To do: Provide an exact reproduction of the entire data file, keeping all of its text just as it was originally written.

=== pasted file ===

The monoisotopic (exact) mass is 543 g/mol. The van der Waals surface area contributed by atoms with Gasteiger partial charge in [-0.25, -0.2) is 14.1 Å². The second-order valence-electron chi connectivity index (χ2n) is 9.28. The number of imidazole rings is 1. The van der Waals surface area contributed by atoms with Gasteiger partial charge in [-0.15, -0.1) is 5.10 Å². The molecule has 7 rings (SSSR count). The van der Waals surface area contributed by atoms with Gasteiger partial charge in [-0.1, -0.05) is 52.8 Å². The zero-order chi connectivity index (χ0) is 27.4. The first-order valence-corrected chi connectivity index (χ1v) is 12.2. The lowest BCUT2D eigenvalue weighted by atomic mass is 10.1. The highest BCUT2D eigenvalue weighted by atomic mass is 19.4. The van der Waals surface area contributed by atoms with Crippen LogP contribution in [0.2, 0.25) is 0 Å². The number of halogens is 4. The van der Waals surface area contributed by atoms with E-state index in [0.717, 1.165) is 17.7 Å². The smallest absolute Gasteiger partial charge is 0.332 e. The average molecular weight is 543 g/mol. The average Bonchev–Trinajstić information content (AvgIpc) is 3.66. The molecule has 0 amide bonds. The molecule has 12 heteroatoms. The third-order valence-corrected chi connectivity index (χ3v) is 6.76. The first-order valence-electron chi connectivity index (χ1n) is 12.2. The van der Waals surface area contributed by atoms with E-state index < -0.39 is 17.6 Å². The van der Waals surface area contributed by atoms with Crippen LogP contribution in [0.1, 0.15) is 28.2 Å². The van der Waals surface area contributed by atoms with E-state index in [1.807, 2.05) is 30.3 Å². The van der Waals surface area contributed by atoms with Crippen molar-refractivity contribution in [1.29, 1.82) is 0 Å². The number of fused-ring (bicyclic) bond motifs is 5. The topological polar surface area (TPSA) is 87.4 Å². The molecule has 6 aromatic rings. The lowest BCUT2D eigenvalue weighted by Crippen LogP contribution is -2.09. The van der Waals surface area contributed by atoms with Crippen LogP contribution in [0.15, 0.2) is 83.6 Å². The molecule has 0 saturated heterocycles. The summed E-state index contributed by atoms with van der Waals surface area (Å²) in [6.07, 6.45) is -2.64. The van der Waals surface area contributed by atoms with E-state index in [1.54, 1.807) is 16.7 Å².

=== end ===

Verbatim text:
The monoisotopic (exact) mass is 543 g/mol. The van der Waals surface area contributed by atoms with Gasteiger partial charge in [-0.25, -0.2) is 14.1 Å². The second-order valence-electron chi connectivity index (χ2n) is 9.28. The number of imidazole rings is 1. The van der Waals surface area contributed by atoms with Gasteiger partial charge in [-0.15, -0.1) is 5.10 Å². The molecule has 7 rings (SSSR count). The van der Waals surface area contributed by atoms with Gasteiger partial charge in [-0.1, -0.05) is 52.8 Å². The zero-order chi connectivity index (χ0) is 27.4. The first-order valence-corrected chi connectivity index (χ1v) is 12.2. The lowest BCUT2D eigenvalue weighted by atomic mass is 10.1. The highest BCUT2D eigenvalue weighted by atomic mass is 19.4. The van der Waals surface area contributed by atoms with Crippen LogP contribution in [0.2, 0.25) is 0 Å². The number of halogens is 4. The van der Waals surface area contributed by atoms with E-state index in [0.717, 1.165) is 17.7 Å². The smallest absolute Gasteiger partial charge is 0.332 e. The average molecular weight is 543 g/mol. The average Bonchev–Trinajstić information content (AvgIpc) is 3.66. The molecule has 0 amide bonds. The molecule has 12 heteroatoms. The third-order valence-corrected chi connectivity index (χ3v) is 6.76. The first-order valence-electron chi connectivity index (χ1n) is 12.2. The van der Waals surface area contributed by atoms with E-state index < -0.39 is 17.6 Å². The van der Waals surface area contributed by atoms with Crippen LogP contribution in [0.1, 0.15) is 28.2 Å². The van der Waals surface area contributed by atoms with E-state index in [1.807, 2.05) is 30.3 Å². The van der Waals surface area contributed by atoms with Crippen molar-refractivity contribution in [1.29, 1.82) is 0 Å². The number of fused-ring (bicyclic) bond motifs is 5. The topological polar surface area (TPSA) is 87.4 Å². The molecule has 6 aromatic rings. The lowest BCUT2D eigenvalue weighted by Crippen LogP contribution is -2.09. The van der Waals surface area contributed by atoms with Crippen LogP contribution in [0.15, 0.2) is 83.6 Å². The molecule has 0 saturated heterocycles. The summed E-state index contributed by atoms with van der Waals surface area (Å²) in [6.07, 6.45) is -2.64. The van der Waals surface area contributed by atoms with E-state index in [1.54, 1.807) is 16.7 Å².